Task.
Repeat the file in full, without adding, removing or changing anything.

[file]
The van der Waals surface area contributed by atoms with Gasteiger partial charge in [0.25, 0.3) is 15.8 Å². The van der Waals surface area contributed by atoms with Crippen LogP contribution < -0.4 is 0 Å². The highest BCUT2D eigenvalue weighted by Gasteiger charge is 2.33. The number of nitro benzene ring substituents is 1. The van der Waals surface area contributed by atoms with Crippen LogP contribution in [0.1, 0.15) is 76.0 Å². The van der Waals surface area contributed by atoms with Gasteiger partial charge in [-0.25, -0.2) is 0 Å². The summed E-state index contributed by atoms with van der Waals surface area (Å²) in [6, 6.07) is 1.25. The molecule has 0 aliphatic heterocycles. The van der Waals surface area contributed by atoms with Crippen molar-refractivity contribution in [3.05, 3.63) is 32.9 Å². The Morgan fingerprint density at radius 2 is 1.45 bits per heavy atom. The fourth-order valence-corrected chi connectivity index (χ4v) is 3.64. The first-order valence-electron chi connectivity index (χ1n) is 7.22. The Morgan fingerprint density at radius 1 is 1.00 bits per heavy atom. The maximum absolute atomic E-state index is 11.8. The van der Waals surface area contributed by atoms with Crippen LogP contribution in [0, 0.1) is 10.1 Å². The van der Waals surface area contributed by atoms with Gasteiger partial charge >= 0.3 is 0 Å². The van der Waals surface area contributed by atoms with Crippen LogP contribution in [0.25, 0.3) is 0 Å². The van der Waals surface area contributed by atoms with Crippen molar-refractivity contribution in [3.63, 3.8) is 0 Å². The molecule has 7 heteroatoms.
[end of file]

The van der Waals surface area contributed by atoms with Gasteiger partial charge in [0.25, 0.3) is 15.8 Å². The van der Waals surface area contributed by atoms with Crippen LogP contribution < -0.4 is 0 Å². The highest BCUT2D eigenvalue weighted by Gasteiger charge is 2.33. The number of nitro benzene ring substituents is 1. The van der Waals surface area contributed by atoms with Crippen LogP contribution in [0.1, 0.15) is 76.0 Å². The van der Waals surface area contributed by atoms with Gasteiger partial charge in [-0.25, -0.2) is 0 Å². The summed E-state index contributed by atoms with van der Waals surface area (Å²) in [6, 6.07) is 1.25. The molecule has 0 aliphatic heterocycles. The van der Waals surface area contributed by atoms with Crippen molar-refractivity contribution in [3.05, 3.63) is 32.9 Å². The Morgan fingerprint density at radius 2 is 1.45 bits per heavy atom. The fourth-order valence-corrected chi connectivity index (χ4v) is 3.64. The first-order valence-electron chi connectivity index (χ1n) is 7.22. The Morgan fingerprint density at radius 1 is 1.00 bits per heavy atom. The maximum absolute atomic E-state index is 11.8. The van der Waals surface area contributed by atoms with Crippen LogP contribution in [0, 0.1) is 10.1 Å². The van der Waals surface area contributed by atoms with Gasteiger partial charge >= 0.3 is 0 Å². The van der Waals surface area contributed by atoms with Crippen LogP contribution in [0.25, 0.3) is 0 Å². The van der Waals surface area contributed by atoms with Crippen molar-refractivity contribution in [3.63, 3.8) is 0 Å². The molecule has 7 heteroatoms.